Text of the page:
The Metropolitan Opera Guild was born of financial necessity following the Great Depression: the pool of wealthy patrons who had spent generously at the Met had dried up, and only the cheap seats were being filled.
Eleanor Robson Belmont, the first female member of the board of directors of the Metropolitan Opera, conceived of the Guild with a simple premise: rather than solicit a million dollars from one person, it would seek to raise one dollar each from a million people. With the establishment of the Guild, Belmont declared ‘Democratisation of opera had begun!’
An extraordinary collection of manuscripts and letters, offered at Christie’s in New York on 15 June, plots the milestones of Western classical music from the Baroque era to the 20th century. They tell stories of wealth and power, royal and noble patronage, changing tastes and societal norms — all through the eyes and ears of the world’s most iconic composers.
The majority of the lots offered come from the carefully assembled gift of Edwin Franko Goldman (1878-1956), a composer and trumpeter with the Met. The remarkable correspondences reveal how celebrated composers collaborated, learned from and inspired each other. They also record the grumblings of frustrated creatives —complaining at the treatment of their works by obtuse directors; depressed at the reactions of uncultured audiences; angry at unscrupulous agents withholding payment.
In the 1760s, Christoph Willibald Gluck began a quest to return French and Italian opera to its origins, turning away from Baroque ornamentation to focus on human drama, making words and music of equal importance. The quest was a success: his 1779 opera Iphigénie en Tauride opened to critical acclaim in Paris.
However just a year later, when he wrote this letter, his fortunes had suffered a dramatic downturn. His next and final opera, Echo et Narcisse, left French audiences unimpressed, and Gluck suffered a stroke during rehearsals.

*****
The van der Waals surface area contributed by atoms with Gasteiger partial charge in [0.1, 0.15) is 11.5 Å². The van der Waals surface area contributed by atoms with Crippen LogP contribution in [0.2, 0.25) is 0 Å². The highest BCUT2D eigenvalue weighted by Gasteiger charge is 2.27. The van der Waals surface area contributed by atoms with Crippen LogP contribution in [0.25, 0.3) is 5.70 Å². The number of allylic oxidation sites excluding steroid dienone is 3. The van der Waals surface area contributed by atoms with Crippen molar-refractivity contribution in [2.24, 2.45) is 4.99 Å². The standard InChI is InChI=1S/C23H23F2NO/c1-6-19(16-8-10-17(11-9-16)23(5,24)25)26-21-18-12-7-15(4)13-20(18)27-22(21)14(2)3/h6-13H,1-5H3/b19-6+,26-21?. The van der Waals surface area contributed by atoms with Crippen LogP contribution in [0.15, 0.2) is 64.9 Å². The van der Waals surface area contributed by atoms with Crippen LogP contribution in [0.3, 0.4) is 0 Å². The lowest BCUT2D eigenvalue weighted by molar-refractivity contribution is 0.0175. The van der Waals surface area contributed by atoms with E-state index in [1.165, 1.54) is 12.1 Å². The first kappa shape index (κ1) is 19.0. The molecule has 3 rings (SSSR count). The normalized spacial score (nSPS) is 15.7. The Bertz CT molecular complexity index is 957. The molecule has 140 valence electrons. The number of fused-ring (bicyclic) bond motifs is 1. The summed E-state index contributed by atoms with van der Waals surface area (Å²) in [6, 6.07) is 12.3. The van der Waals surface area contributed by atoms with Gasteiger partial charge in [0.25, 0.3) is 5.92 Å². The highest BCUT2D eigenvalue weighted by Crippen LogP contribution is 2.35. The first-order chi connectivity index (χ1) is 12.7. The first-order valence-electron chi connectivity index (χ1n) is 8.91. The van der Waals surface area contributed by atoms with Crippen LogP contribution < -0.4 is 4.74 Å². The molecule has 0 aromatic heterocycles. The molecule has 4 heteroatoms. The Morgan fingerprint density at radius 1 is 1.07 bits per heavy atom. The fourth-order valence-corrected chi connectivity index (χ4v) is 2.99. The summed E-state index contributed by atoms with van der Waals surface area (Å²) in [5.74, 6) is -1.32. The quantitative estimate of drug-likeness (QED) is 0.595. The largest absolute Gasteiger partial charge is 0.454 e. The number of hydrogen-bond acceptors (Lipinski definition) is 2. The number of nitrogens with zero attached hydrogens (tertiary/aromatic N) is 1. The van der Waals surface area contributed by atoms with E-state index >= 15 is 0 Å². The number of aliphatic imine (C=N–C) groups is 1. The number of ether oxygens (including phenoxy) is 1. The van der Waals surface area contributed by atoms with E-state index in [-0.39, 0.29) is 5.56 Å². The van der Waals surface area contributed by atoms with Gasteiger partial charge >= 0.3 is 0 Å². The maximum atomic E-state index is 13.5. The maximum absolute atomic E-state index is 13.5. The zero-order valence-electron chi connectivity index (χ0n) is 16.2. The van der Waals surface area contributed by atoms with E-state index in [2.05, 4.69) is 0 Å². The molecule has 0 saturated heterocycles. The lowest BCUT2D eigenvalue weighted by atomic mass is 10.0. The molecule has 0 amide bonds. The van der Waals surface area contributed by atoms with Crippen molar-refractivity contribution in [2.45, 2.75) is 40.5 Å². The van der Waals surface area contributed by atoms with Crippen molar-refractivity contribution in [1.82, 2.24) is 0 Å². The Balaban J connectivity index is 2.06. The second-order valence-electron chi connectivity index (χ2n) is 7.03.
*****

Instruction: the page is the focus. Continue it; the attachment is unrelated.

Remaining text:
This note was written after the premiere, in haste to catch the courier, and Gluck describes his irritation at the handling of Echo et Narcisse. ‘I had not imagined the directors of the opera house would treat it so contemptuously, because the profit is theirs,’ he complains. ‘As now I realise they are not well disposed, nothing will come of my return to Paris, for I will not become involved in any more quarrels.’
‘The nobility subscribed [to the concerts], but remarked that they did not care much about going unless I played’ — Mozart
In this letter to his father, the composer Leopold Mozart (1719-1787), the young Wolfgang Amadeus Mozart opens with an apology: ‘You must forgive me if I don’t write very much, but it is impossible to find time to do so’. After listing 22 concerts and his teaching commitments, he writes, ‘Well, haven’t I enough to do? I don’t think in this way I can possibly get out of practice.’
Mozart also reveals his growing fame in Vienna, writing, ‘Richter, the clavier virtuoso, is giving six Saturday concerts in the said room. The nobility subscribed, but remarked that they did not care much about going unless I played.’
Letters such as this from Mozart to his father are extremely rare — only two have been seen at auction in the past 20 years.